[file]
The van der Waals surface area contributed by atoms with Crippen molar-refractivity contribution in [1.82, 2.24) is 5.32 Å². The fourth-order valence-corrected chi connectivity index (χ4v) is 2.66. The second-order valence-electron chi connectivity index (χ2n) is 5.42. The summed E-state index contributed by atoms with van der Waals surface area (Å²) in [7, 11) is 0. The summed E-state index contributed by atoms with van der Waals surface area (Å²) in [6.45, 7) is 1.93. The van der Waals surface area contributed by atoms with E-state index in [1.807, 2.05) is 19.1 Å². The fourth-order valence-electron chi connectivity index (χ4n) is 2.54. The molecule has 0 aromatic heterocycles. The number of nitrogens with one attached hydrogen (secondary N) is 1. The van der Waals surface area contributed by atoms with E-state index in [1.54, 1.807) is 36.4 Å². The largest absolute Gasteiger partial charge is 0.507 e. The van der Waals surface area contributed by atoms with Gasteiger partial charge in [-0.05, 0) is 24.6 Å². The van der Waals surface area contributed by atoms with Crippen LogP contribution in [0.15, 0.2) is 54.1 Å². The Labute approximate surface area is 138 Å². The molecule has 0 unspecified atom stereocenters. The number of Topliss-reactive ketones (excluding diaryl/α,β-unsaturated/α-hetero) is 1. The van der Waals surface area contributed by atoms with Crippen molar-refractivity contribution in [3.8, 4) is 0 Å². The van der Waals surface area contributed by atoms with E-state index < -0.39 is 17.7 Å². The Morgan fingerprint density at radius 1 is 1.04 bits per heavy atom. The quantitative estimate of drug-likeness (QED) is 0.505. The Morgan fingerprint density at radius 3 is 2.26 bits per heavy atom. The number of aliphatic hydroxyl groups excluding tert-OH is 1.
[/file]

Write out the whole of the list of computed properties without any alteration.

The van der Waals surface area contributed by atoms with Crippen molar-refractivity contribution in [1.82, 2.24) is 5.32 Å². The fourth-order valence-corrected chi connectivity index (χ4v) is 2.66. The second-order valence-electron chi connectivity index (χ2n) is 5.42. The summed E-state index contributed by atoms with van der Waals surface area (Å²) in [7, 11) is 0. The summed E-state index contributed by atoms with van der Waals surface area (Å²) in [6.45, 7) is 1.93. The van der Waals surface area contributed by atoms with E-state index in [1.807, 2.05) is 19.1 Å². The fourth-order valence-electron chi connectivity index (χ4n) is 2.54. The molecule has 0 aromatic heterocycles. The number of nitrogens with one attached hydrogen (secondary N) is 1. The van der Waals surface area contributed by atoms with E-state index in [1.54, 1.807) is 36.4 Å². The largest absolute Gasteiger partial charge is 0.507 e. The van der Waals surface area contributed by atoms with Gasteiger partial charge in [-0.05, 0) is 24.6 Å². The van der Waals surface area contributed by atoms with Crippen LogP contribution in [0.15, 0.2) is 54.1 Å². The Labute approximate surface area is 138 Å². The molecule has 0 unspecified atom stereocenters. The number of Topliss-reactive ketones (excluding diaryl/α,β-unsaturated/α-hetero) is 1. The van der Waals surface area contributed by atoms with Crippen molar-refractivity contribution in [3.8, 4) is 0 Å². The van der Waals surface area contributed by atoms with E-state index < -0.39 is 17.7 Å². The Morgan fingerprint density at radius 1 is 1.04 bits per heavy atom. The quantitative estimate of drug-likeness (QED) is 0.505. The Morgan fingerprint density at radius 3 is 2.26 bits per heavy atom. The number of aliphatic hydroxyl groups excluding tert-OH is 1.